Background: The urban family practice residencies of Memphis were not providing sufficient training or encouragement to young physicians for practice in rural communities.
Methods: In 1990, the Department of Family Medicine, in partnership with the State of Tennessee Health Access Act and the Baptist Health Care System, developed a teaching practice in a rural county of western Tennessee. The family practice curriculum included special skills in advanced women's health care and emergency medicine so that uniformly trained physicians could provide around-the-clock coverage in the hospital, including the delivery of babies and first-hour emergency care.
Results: After 7 years, the group now includes six full-time board-certified, OB-capable family physicians. In addition, faculty members from the department's urban program in Memphis are required to contribute a "mini locum tenens" of 2-3 days of rural coverage per month. Since 1992, the practice has provided care for more than 54,000 continuity office visits, 81,000 emergency department visits, more than 3,500 hospital admissions, and 621 obstetrical deliveries. Since 1994, residents have been assigned to the site full time, with growth to 12 (4-4-4) residents assigned to this location as of 1997. Several graduates from the initial group of residents have remained in the community after graduation, and three others have established practices in rural areas. Most recently, control of the practice is being transferred from the family medicine department to the university's corporate group practice. This may result in fundamental changes in the practice's operation.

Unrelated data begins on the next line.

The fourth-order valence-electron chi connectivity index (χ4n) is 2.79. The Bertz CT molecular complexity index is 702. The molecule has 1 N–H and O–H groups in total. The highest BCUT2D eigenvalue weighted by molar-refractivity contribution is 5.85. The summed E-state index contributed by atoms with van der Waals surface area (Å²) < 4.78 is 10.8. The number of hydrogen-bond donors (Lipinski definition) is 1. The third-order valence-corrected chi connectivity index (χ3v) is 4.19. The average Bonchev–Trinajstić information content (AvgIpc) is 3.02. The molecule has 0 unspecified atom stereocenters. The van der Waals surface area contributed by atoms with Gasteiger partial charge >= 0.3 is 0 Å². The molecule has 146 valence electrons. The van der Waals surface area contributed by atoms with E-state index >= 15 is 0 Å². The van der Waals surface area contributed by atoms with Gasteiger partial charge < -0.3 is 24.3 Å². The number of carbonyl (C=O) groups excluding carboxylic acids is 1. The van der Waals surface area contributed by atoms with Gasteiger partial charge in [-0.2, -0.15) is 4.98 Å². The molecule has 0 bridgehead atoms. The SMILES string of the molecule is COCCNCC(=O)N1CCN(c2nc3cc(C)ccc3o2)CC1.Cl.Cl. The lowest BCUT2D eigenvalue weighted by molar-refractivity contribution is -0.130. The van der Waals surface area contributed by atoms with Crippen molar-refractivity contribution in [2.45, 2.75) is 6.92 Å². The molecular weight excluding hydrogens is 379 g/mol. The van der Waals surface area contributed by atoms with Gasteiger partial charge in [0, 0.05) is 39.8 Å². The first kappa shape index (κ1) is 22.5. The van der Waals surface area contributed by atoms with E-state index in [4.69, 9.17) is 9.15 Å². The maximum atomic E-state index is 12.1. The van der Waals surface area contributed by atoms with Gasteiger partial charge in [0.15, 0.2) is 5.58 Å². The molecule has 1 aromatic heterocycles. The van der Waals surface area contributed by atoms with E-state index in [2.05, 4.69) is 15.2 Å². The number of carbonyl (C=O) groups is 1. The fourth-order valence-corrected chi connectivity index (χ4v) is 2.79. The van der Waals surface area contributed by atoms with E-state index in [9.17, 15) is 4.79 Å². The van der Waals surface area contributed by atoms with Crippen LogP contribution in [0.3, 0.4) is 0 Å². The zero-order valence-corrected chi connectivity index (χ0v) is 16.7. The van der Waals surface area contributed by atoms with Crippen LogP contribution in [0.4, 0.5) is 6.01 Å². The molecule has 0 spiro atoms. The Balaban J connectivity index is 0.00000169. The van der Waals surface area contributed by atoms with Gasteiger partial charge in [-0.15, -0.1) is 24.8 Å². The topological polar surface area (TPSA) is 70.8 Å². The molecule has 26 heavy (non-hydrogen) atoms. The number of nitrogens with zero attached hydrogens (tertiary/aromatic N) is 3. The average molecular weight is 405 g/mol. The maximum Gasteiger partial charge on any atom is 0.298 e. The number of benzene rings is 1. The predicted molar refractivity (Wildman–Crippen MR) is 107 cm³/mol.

Conclusions: The approach described in this report may be useful for the expansion of urban departments of family medicine into rural and underserved communities.